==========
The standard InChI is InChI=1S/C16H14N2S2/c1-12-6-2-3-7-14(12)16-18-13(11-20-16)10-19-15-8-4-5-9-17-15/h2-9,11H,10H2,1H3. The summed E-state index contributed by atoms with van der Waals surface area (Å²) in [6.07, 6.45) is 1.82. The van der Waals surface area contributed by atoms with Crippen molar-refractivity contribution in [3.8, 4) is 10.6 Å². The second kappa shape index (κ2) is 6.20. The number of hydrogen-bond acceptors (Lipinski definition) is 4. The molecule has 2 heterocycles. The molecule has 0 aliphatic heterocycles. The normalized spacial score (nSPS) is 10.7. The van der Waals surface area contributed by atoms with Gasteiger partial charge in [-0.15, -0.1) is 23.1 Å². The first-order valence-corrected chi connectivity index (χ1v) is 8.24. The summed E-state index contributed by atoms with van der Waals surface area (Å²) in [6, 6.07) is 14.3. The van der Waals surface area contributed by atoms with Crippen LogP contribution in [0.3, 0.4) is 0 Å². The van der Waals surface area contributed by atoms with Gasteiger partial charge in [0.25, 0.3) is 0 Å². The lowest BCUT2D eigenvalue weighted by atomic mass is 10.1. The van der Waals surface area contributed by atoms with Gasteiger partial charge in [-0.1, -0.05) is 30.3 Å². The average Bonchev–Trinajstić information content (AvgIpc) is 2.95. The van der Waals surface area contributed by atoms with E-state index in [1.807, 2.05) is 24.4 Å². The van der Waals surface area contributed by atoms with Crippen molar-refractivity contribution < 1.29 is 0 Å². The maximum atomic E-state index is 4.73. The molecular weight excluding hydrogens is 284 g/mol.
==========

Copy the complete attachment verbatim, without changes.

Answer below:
The standard InChI is InChI=1S/C16H14N2S2/c1-12-6-2-3-7-14(12)16-18-13(11-20-16)10-19-15-8-4-5-9-17-15/h2-9,11H,10H2,1H3. The summed E-state index contributed by atoms with van der Waals surface area (Å²) in [6.07, 6.45) is 1.82. The van der Waals surface area contributed by atoms with Crippen molar-refractivity contribution in [3.8, 4) is 10.6 Å². The second kappa shape index (κ2) is 6.20. The number of hydrogen-bond acceptors (Lipinski definition) is 4. The molecule has 2 heterocycles. The molecule has 0 aliphatic heterocycles. The normalized spacial score (nSPS) is 10.7. The van der Waals surface area contributed by atoms with Gasteiger partial charge in [-0.15, -0.1) is 23.1 Å². The first-order valence-corrected chi connectivity index (χ1v) is 8.24. The summed E-state index contributed by atoms with van der Waals surface area (Å²) in [6, 6.07) is 14.3. The van der Waals surface area contributed by atoms with Crippen LogP contribution in [0.3, 0.4) is 0 Å². The van der Waals surface area contributed by atoms with Gasteiger partial charge in [0.25, 0.3) is 0 Å². The lowest BCUT2D eigenvalue weighted by atomic mass is 10.1. The van der Waals surface area contributed by atoms with Gasteiger partial charge in [-0.1, -0.05) is 30.3 Å². The average Bonchev–Trinajstić information content (AvgIpc) is 2.95. The van der Waals surface area contributed by atoms with E-state index in [1.807, 2.05) is 24.4 Å². The van der Waals surface area contributed by atoms with Crippen molar-refractivity contribution < 1.29 is 0 Å². The maximum atomic E-state index is 4.73. The molecular weight excluding hydrogens is 284 g/mol.